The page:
However, the non-profit is terribly slow. I'm worried that if CitiMortgage does not accept the restructuring, then I will be forced to go with the Home Affordable program in a month or two when interest rates may have gone up.
I can't refi any other way as my home is worth essentially what I paid for it. I have a 5/1 interest-only ARM which resets in 2 years.
Any advice on what I should do?
Renae Merle: I think that you are mixing up two different programs here. If you are refinancing your loan, I am not sure why you would go through a nonprofit, so I am going to assume you have applied for a loan modification.
In that case, the loan modification process is slow. That's just how it works. Also, the loan is (or should be) modified to an interest that is affordable to you, so what current market rates are doing, shouldn't impact the process.
Lorton, Va.: I'm confused about whether the banks are required to modify under MHA or if they are doing it for incentives.
Will or can they be fined if deadlines are not met?
What contract did they sign?
Renae Merle: Unfortunately, Michael Barr just had to log off. He was summoned to some sort of senior staff meeting.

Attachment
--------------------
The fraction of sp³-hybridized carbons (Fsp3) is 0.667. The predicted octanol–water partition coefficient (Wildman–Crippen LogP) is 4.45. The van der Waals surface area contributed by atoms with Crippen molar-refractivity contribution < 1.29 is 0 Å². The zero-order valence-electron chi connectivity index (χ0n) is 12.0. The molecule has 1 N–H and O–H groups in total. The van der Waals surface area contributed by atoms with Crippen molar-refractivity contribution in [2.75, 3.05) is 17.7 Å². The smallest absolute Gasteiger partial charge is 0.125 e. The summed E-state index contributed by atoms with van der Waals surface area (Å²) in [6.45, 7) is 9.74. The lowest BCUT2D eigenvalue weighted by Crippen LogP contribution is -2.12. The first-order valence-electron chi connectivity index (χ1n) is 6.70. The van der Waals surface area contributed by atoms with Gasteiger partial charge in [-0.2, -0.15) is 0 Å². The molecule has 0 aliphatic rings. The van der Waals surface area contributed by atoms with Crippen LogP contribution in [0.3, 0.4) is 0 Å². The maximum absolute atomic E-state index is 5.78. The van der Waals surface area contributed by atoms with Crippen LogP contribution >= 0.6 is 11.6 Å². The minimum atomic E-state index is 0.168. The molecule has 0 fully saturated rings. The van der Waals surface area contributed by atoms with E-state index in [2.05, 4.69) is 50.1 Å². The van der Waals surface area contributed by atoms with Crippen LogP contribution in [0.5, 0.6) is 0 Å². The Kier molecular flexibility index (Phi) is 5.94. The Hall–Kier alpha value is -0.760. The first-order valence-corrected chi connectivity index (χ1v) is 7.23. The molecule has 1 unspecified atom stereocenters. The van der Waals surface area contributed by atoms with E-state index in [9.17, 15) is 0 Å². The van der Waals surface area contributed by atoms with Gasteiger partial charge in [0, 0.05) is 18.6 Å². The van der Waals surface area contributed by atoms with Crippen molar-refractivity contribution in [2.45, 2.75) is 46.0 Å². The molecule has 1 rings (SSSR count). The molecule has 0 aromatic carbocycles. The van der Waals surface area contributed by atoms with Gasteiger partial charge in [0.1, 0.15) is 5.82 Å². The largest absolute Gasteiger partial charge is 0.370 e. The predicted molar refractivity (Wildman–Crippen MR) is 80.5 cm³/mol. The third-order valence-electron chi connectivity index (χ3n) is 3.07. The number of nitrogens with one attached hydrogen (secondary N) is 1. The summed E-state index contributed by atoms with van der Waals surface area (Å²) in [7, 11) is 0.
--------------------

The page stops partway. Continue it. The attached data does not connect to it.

In his absence I will take a crack at this question.
Both. If lenders sign a contract with Treasury, they are required to implement the program. They sign the contract because of the money involved. The administration has said they expect to spend $75 BILLION on loan modification efforts. That's a lot of incentive money.
Dayton, Ohio: Let's be honest in this discussion. We didn't get here overnight, we won't solve this overnight either. The industry nor the servicers have the capacity to handle this, nor the counselors. There is a real capacity issue here. It's going to get worse before getting better and there will be homeowners that will not be able to get help some enough or because of there situation. This program is not a cure all nor can private investors be made to comply if they aren't in the program...Just the facts!!!
Renae Merle: Agreed.
Even President Obama has acknowledged this program can't help everyone. The question is whether it can help enough people to allow the housing market to heal.
Bay Area, Calif.: You've had several questions from folks like me. I can make the payments on my loan, even when it adjusts next year, but my home value is now 40% below what I bought it at, and 25% below my loan balance. It's not a Fannie or Freddie loan, so the lender is just telling me to keep paying. All the market loss is on me. There is no help for me out there, right?